INVALID signs and prices to suit. DEER ISLAND

CHAIR. If yon want a COMFORTABLE : -


before buying. ,.
& & & & & S & & cians'ChairsandReclinitmg They also make Phy si-- OAKLAND, ORANGE CO., FLA.


Pot Grown Semi-Tropical Fruit


Plant and Vines.

One of the Finest Hotels
No I oss in Transplanting.Catalogue .
GQ 1. V. ill America.'
FI and Price List Free, on application -

00 All modern improvement and to the Manager. AddressA.
. appliances have been paced in
.I."- Bend for prices the house, and no hotel in the E. CHAMPLIN
and Illustrated Catalogue of State: is more handsomely lur- ,

CINCINNATI ((0.) CORRUGATING CO. ni hed. nov2SMy Oakland, Orange Co., Fla.NUPSOP1OB .
-- ------ ------ ---

CALCINED HUMUSIS / Finest Resort in the South. of Lake Woir Go.

Tli I K The H+.tel contains H. roonHufViu ,
\ U 11- are be Unrivaled Ferrtilizer for Orange Trees mainder.are mostly public rooms
and Lemon Trees.Our
c !lor the use of the guests of the 100,000 Orange .
Special lo ..range Growers: house.
trees are very thrifty, three and four
The price of Calcined humus is 3U per Ion turf Bathing, Surf Fishing and year old stock,% to \% inch diameter,with
delivered ut.vour neatest dej.ot. ; but to meet Bicycle Riding, on this noted, one year old buds. Nurseries easily acces-
the emergency of the ptecni. beacon, VJ.HV beautiful beach, are among the s'ale to Florida Southern Railroad. !Send for
LIBERAL TKKMS: M ill be cheerfully given. Correspondence ; ? leading atti actions. Catalogues. AddressE.

l'eHpecUuUy! solicited. B. FOSTER, Manager,
Address W. W. Hit KS, dec2My South Lake Weir, Fla.
Fort Mason, Fla. llJ'f.ltr' ..R\.U 1'ER)1b: Transient,per day, !*3.00IJ.

:' -rmuu.-uau. SpecIe I rates by the Week and Female Institute.
..Hl.. Wesleyan
families.i. .
:Jt"- tit _
---- -
'9 '4::..... y.-; :!i--_.: ._ .__ ..


rinse the most skeptical]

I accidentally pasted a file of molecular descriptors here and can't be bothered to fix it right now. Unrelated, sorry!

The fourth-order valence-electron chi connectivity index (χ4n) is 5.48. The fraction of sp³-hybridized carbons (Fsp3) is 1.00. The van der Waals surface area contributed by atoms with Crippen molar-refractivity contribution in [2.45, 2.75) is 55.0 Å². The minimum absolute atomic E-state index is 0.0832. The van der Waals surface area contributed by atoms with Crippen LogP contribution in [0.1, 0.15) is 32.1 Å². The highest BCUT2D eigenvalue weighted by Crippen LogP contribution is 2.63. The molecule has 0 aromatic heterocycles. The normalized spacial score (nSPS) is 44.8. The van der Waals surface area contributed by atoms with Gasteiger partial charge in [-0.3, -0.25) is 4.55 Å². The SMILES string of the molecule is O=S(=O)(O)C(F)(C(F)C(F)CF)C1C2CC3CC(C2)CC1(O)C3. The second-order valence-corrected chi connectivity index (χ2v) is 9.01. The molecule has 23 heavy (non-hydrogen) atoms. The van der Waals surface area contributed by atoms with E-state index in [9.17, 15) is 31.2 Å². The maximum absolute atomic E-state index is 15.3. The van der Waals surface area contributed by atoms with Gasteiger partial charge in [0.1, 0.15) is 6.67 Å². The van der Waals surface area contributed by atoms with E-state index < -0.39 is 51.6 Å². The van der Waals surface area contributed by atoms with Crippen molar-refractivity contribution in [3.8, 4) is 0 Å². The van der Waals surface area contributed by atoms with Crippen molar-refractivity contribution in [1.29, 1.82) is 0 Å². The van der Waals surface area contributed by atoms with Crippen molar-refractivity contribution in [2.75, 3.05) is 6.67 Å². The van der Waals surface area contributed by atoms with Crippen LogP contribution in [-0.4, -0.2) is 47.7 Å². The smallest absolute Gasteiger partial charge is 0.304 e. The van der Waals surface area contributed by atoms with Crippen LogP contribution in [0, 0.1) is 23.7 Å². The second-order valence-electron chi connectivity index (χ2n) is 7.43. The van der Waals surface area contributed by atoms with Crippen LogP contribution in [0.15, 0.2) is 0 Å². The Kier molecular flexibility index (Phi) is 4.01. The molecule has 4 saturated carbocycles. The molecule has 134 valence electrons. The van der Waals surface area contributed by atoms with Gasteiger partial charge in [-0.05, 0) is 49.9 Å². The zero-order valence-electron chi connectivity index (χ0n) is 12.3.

Our stock of Fruit Trees is large and tine, GERMAN ASTHMA CURErie:
ind in good order. New f"rult8.among which
most violent attack insures comfortable sleep Ieffects
ire the White Adriatic Fig, San Pedro and cures where all other remedies fall I
White Genoa. No waiting fur result Its action is!
Catalogue free. AddressA. immediate, direct and certain, and al
carets effected in all CUKA1IL.U CA>ESj
Fla.} "It permanently cured me. Refer to me at any time." I
sep2S-l) Palatka, How. B. Loft St. Paul, Aij"".I
"I am entirely restored to health by German Asthma]
Cure." 7o. fittoa, Hamilton. 0110.
------ --
------- -- --
rye "German Asthma Cure I. all you claim for It. ItneTerl
falls." Prof. E. Ton FigerUn GretnmlU S.C.I
")(1 physician recommends d German Asthma Cure. It I
Gun, Locksmiths, and Stencil Cutter, ffed me." Mr. M. L. Tttrick Londonderry.OMo.Tb. .|
ds of similar Letter oa file. Ask i ay dn Opens September 22d, 1886. One of the FIRST
HTREKT.: POLICE t1.1Z1TTL'willbe Geln Asthma Cure IP fold by all drufists All Departments thorough. Buildings ele-
mailed securely wrapped to any across In the ( a. 5Oc.and S1,or nent by iiiail on recei Steam heat. Gas light. Situation
JACKSON VI LLR, FLORIDA United States f f\PIES I for Three:Months of price. Trial packaire free to any address for! gant.beautiful. Climate splendid. Pupils from
on receipt of \J W Ono Dollar. Liberal stamp. K.! Cfi1FFMAM.D..t't.l'.abMlatr.
discount allowed to Postmasters Agents and nineteen States. All important advantagesIn
finnRmtthlne In all [tit branches. Clubs. POLICE OAZETTH one greatly reduced charge. Board, Wash-
of New York:is the MAl LED O- .Y lepitlmate HIRES' IMPROVED ROOT BEER. ing, Lights, English, Latin, French, German,